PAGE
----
Several previous studies have investigated the effect of plaque removal by brushing, providing instructions about brushing methods, and also the association between brushing time and plaque removal [8–11]. Schluter et al. investigated how to master the appropriate brushing methods by using leaflets or demonstrations, however their results showed the difficulties in mastering brushing methods . Moreover, Greeth et al. showed that brushing time is an important determination of plaque removal . In our trial, participants in the intervention group were able to take more time for brushing their teeth by using the digital device with instructions of the teeth parts where most people perform insufficient brushing. Therefore, mastering the appropriate brushing methods and enough brushing time may have influenced the PCR score decrease at week 4. The 4-point method PCR score used as the secondary outcome is measured commonly in regular clinical practice. It could be argued that the results of the PCR score change using the 4-point method were clinically significant. However, we used 6-point method PCR score as the primary outcome in order to evaluate plaque removal in more detail, including evaluation of the medial and distal surfaces. The smallest differences between the intervention and control groups in the PCR score were observed at the medial and distal surfaces compared to the other surfaces, and this might be one of the explanations why we could not find statistically differences in the primary outcome analysis. Based on this result, we should further investigate what instructions can be used to achieve plaque removal at the medial and distal surfaces, where it is known to be difficult to remove plaque.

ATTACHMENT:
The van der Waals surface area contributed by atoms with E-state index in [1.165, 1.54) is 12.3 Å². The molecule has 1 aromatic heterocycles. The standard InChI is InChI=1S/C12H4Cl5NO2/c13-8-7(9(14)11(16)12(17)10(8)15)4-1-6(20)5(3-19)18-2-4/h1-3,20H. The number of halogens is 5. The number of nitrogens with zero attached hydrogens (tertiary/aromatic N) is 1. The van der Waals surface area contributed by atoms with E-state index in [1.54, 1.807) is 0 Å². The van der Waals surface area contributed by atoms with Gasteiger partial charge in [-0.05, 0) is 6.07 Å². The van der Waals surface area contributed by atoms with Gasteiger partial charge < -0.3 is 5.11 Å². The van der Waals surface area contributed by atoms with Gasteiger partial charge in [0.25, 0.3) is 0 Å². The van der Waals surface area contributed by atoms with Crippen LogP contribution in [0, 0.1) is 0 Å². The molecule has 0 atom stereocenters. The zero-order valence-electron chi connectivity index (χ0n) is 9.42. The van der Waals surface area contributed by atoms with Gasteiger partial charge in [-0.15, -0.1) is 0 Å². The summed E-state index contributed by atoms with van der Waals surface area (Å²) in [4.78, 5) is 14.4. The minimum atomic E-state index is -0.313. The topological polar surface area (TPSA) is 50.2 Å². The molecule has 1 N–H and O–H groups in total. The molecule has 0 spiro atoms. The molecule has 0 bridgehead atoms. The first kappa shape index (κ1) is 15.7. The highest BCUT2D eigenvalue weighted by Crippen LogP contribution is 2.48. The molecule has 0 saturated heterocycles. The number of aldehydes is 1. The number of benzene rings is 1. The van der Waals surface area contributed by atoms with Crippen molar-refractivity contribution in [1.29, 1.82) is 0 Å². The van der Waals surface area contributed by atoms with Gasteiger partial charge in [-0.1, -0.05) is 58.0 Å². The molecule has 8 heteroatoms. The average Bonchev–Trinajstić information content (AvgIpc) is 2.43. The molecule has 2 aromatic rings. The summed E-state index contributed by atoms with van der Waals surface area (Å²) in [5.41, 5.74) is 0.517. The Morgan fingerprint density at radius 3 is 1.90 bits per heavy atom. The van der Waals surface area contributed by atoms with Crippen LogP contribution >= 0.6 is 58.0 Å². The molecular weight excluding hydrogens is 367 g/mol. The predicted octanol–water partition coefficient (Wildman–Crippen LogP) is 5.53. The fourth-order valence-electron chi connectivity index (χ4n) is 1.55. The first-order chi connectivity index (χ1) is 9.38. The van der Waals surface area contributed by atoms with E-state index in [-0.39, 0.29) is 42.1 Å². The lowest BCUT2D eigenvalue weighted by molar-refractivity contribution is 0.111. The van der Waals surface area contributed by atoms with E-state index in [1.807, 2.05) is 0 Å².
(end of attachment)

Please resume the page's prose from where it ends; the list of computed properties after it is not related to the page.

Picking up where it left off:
We used the same video material for all participants receiving tooth brushing instructions in this trial, therefore we were unable to personalized instructions based on each participant’s oral condition. It may be more effective, even in difficult parts of the mouth, to learn an individual’s oral condition and provide suitable brushing methods under professional instruction.